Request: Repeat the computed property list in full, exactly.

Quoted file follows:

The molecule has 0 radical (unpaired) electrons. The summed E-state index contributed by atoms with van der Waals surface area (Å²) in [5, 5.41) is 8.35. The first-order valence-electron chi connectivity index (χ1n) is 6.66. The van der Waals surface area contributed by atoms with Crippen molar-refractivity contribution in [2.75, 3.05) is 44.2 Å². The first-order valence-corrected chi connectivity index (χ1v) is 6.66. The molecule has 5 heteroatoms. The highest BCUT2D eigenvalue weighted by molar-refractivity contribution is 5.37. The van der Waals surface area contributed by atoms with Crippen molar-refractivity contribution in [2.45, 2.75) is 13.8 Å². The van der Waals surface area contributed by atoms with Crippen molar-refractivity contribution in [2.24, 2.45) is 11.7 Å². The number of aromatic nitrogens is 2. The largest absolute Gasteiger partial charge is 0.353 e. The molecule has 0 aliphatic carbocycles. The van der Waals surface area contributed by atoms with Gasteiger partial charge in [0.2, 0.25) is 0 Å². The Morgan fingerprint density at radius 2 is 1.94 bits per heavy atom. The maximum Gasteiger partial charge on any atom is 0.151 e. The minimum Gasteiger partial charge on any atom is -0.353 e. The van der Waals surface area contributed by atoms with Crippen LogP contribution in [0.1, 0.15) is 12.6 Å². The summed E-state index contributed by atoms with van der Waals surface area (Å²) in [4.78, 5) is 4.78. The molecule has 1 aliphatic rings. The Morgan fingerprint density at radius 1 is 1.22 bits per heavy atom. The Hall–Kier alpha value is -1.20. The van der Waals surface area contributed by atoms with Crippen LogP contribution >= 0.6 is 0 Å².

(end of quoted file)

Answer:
The molecule has 0 radical (unpaired) electrons. The summed E-state index contributed by atoms with van der Waals surface area (Å²) in [5, 5.41) is 8.35. The first-order valence-electron chi connectivity index (χ1n) is 6.66. The van der Waals surface area contributed by atoms with Crippen molar-refractivity contribution in [2.75, 3.05) is 44.2 Å². The first-order valence-corrected chi connectivity index (χ1v) is 6.66. The molecule has 5 heteroatoms. The highest BCUT2D eigenvalue weighted by molar-refractivity contribution is 5.37. The van der Waals surface area contributed by atoms with Crippen molar-refractivity contribution in [2.45, 2.75) is 13.8 Å². The van der Waals surface area contributed by atoms with Crippen molar-refractivity contribution in [2.24, 2.45) is 11.7 Å². The number of aromatic nitrogens is 2. The largest absolute Gasteiger partial charge is 0.353 e. The molecule has 0 aliphatic carbocycles. The van der Waals surface area contributed by atoms with Gasteiger partial charge in [0.2, 0.25) is 0 Å². The Morgan fingerprint density at radius 2 is 1.94 bits per heavy atom. The maximum Gasteiger partial charge on any atom is 0.151 e. The minimum Gasteiger partial charge on any atom is -0.353 e. The van der Waals surface area contributed by atoms with Crippen LogP contribution in [0.1, 0.15) is 12.6 Å². The summed E-state index contributed by atoms with van der Waals surface area (Å²) in [4.78, 5) is 4.78. The molecule has 1 aliphatic rings. The Morgan fingerprint density at radius 1 is 1.22 bits per heavy atom. The Hall–Kier alpha value is -1.20. The van der Waals surface area contributed by atoms with Crippen LogP contribution >= 0.6 is 0 Å².